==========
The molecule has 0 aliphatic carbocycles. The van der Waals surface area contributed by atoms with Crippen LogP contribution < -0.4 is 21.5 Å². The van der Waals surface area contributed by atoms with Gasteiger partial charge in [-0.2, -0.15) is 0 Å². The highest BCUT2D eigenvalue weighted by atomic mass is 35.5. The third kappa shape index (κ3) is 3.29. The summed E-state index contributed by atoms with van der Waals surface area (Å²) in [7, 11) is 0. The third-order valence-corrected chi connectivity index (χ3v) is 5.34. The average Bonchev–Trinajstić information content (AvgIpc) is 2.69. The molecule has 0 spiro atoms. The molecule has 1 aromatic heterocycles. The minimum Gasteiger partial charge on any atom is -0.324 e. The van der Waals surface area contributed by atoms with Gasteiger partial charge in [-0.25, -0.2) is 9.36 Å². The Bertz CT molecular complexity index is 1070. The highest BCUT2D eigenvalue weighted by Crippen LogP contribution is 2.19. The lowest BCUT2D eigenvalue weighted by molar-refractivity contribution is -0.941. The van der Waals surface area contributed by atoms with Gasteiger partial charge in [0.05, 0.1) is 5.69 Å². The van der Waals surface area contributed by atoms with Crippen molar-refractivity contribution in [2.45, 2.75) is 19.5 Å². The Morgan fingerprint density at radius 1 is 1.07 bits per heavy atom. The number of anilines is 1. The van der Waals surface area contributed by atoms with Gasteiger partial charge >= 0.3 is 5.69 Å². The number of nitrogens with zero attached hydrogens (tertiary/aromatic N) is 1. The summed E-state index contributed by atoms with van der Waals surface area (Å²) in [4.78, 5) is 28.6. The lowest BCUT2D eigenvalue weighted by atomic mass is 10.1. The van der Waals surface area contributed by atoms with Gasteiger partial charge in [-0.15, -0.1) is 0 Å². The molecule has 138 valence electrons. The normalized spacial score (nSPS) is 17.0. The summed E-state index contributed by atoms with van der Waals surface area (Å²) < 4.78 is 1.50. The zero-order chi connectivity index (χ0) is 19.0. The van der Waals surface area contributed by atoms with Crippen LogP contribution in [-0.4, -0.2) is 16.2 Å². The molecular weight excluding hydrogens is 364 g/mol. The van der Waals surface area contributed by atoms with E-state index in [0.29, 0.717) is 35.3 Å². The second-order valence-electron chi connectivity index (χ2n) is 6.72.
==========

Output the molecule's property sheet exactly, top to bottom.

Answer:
The molecule has 0 aliphatic carbocycles. The van der Waals surface area contributed by atoms with Crippen LogP contribution < -0.4 is 21.5 Å². The van der Waals surface area contributed by atoms with Gasteiger partial charge in [-0.2, -0.15) is 0 Å². The highest BCUT2D eigenvalue weighted by atomic mass is 35.5. The third kappa shape index (κ3) is 3.29. The summed E-state index contributed by atoms with van der Waals surface area (Å²) in [7, 11) is 0. The third-order valence-corrected chi connectivity index (χ3v) is 5.34. The average Bonchev–Trinajstić information content (AvgIpc) is 2.69. The molecule has 0 spiro atoms. The molecule has 1 aromatic heterocycles. The minimum Gasteiger partial charge on any atom is -0.324 e. The van der Waals surface area contributed by atoms with Gasteiger partial charge in [-0.25, -0.2) is 9.36 Å². The Bertz CT molecular complexity index is 1070. The highest BCUT2D eigenvalue weighted by Crippen LogP contribution is 2.19. The lowest BCUT2D eigenvalue weighted by molar-refractivity contribution is -0.941. The van der Waals surface area contributed by atoms with Gasteiger partial charge in [0.05, 0.1) is 5.69 Å². The van der Waals surface area contributed by atoms with Crippen molar-refractivity contribution in [2.45, 2.75) is 19.5 Å². The Morgan fingerprint density at radius 1 is 1.07 bits per heavy atom. The number of anilines is 1. The van der Waals surface area contributed by atoms with Gasteiger partial charge >= 0.3 is 5.69 Å². The number of nitrogens with zero attached hydrogens (tertiary/aromatic N) is 1. The summed E-state index contributed by atoms with van der Waals surface area (Å²) in [4.78, 5) is 28.6. The lowest BCUT2D eigenvalue weighted by atomic mass is 10.1. The van der Waals surface area contributed by atoms with Gasteiger partial charge in [-0.15, -0.1) is 0 Å². The molecule has 138 valence electrons. The normalized spacial score (nSPS) is 17.0. The summed E-state index contributed by atoms with van der Waals surface area (Å²) < 4.78 is 1.50. The zero-order chi connectivity index (χ0) is 19.0. The van der Waals surface area contributed by atoms with Crippen LogP contribution in [-0.4, -0.2) is 16.2 Å². The molecular weight excluding hydrogens is 364 g/mol. The van der Waals surface area contributed by atoms with E-state index in [0.29, 0.717) is 35.3 Å². The second-order valence-electron chi connectivity index (χ2n) is 6.72.